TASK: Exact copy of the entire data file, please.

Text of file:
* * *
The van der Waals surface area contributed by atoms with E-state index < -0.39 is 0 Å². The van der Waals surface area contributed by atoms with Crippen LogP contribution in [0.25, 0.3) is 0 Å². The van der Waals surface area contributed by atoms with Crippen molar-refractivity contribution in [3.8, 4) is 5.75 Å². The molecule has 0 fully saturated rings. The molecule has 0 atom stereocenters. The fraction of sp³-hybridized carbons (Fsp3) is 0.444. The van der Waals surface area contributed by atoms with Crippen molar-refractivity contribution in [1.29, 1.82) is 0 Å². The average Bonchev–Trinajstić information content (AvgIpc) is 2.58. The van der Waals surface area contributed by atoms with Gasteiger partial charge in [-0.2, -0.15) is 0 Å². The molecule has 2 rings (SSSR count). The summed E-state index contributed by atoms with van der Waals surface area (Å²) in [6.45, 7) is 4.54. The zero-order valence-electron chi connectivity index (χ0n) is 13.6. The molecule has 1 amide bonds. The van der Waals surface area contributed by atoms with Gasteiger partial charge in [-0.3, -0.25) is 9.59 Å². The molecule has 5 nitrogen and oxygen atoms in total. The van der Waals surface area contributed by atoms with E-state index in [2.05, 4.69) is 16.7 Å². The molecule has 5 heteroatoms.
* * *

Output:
The van der Waals surface area contributed by atoms with E-state index < -0.39 is 0 Å². The van der Waals surface area contributed by atoms with Crippen LogP contribution in [0.25, 0.3) is 0 Å². The van der Waals surface area contributed by atoms with Crippen molar-refractivity contribution in [3.8, 4) is 5.75 Å². The molecule has 0 fully saturated rings. The molecule has 0 atom stereocenters. The fraction of sp³-hybridized carbons (Fsp3) is 0.444. The van der Waals surface area contributed by atoms with Crippen molar-refractivity contribution in [1.29, 1.82) is 0 Å². The average Bonchev–Trinajstić information content (AvgIpc) is 2.58. The van der Waals surface area contributed by atoms with Gasteiger partial charge in [-0.2, -0.15) is 0 Å². The molecule has 2 rings (SSSR count). The summed E-state index contributed by atoms with van der Waals surface area (Å²) in [6.45, 7) is 4.54. The zero-order valence-electron chi connectivity index (χ0n) is 13.6. The molecule has 1 amide bonds. The van der Waals surface area contributed by atoms with Gasteiger partial charge in [-0.3, -0.25) is 9.59 Å². The molecule has 5 nitrogen and oxygen atoms in total. The van der Waals surface area contributed by atoms with E-state index in [2.05, 4.69) is 16.7 Å². The molecule has 5 heteroatoms.